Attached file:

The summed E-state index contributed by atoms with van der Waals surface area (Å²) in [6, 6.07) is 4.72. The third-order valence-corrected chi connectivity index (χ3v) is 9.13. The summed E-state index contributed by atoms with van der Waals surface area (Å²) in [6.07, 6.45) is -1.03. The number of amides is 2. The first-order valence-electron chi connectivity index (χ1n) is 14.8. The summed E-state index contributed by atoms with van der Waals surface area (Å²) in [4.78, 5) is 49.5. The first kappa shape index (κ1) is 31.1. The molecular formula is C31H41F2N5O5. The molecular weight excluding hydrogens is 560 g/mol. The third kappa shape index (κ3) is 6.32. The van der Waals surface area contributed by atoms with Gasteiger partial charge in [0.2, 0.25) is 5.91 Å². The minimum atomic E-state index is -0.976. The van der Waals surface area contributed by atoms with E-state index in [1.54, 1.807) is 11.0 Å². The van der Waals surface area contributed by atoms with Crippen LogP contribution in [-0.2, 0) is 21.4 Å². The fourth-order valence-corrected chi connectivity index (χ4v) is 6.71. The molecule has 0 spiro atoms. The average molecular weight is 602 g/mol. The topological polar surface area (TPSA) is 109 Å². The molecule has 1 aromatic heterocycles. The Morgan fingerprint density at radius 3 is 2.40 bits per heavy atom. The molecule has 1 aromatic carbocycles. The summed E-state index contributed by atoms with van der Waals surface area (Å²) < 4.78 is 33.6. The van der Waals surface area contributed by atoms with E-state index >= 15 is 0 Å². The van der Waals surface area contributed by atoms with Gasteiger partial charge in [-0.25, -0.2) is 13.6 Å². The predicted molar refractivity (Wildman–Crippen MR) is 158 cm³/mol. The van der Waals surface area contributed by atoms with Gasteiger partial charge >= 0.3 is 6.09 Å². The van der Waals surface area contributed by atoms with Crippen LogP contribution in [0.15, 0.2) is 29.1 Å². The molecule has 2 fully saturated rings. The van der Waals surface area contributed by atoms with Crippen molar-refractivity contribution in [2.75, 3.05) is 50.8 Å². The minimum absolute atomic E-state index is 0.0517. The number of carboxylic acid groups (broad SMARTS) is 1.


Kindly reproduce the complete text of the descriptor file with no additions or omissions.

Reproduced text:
The summed E-state index contributed by atoms with van der Waals surface area (Å²) in [6, 6.07) is 4.72. The third-order valence-corrected chi connectivity index (χ3v) is 9.13. The summed E-state index contributed by atoms with van der Waals surface area (Å²) in [6.07, 6.45) is -1.03. The number of amides is 2. The first-order valence-electron chi connectivity index (χ1n) is 14.8. The summed E-state index contributed by atoms with van der Waals surface area (Å²) in [4.78, 5) is 49.5. The first kappa shape index (κ1) is 31.1. The molecular formula is C31H41F2N5O5. The molecular weight excluding hydrogens is 560 g/mol. The third kappa shape index (κ3) is 6.32. The van der Waals surface area contributed by atoms with Gasteiger partial charge in [0.2, 0.25) is 5.91 Å². The minimum atomic E-state index is -0.976. The van der Waals surface area contributed by atoms with E-state index in [1.54, 1.807) is 11.0 Å². The van der Waals surface area contributed by atoms with Crippen LogP contribution in [-0.2, 0) is 21.4 Å². The fourth-order valence-corrected chi connectivity index (χ4v) is 6.71. The molecule has 0 spiro atoms. The average molecular weight is 602 g/mol. The topological polar surface area (TPSA) is 109 Å². The molecule has 1 aromatic heterocycles. The Morgan fingerprint density at radius 3 is 2.40 bits per heavy atom. The molecule has 1 aromatic carbocycles. The summed E-state index contributed by atoms with van der Waals surface area (Å²) < 4.78 is 33.6. The van der Waals surface area contributed by atoms with E-state index >= 15 is 0 Å². The van der Waals surface area contributed by atoms with Gasteiger partial charge in [-0.25, -0.2) is 13.6 Å². The predicted molar refractivity (Wildman–Crippen MR) is 158 cm³/mol. The van der Waals surface area contributed by atoms with Gasteiger partial charge >= 0.3 is 6.09 Å². The van der Waals surface area contributed by atoms with Crippen LogP contribution in [0.15, 0.2) is 29.1 Å². The molecule has 2 fully saturated rings. The van der Waals surface area contributed by atoms with Crippen molar-refractivity contribution in [2.75, 3.05) is 50.8 Å². The minimum absolute atomic E-state index is 0.0517. The number of carboxylic acid groups (broad SMARTS) is 1.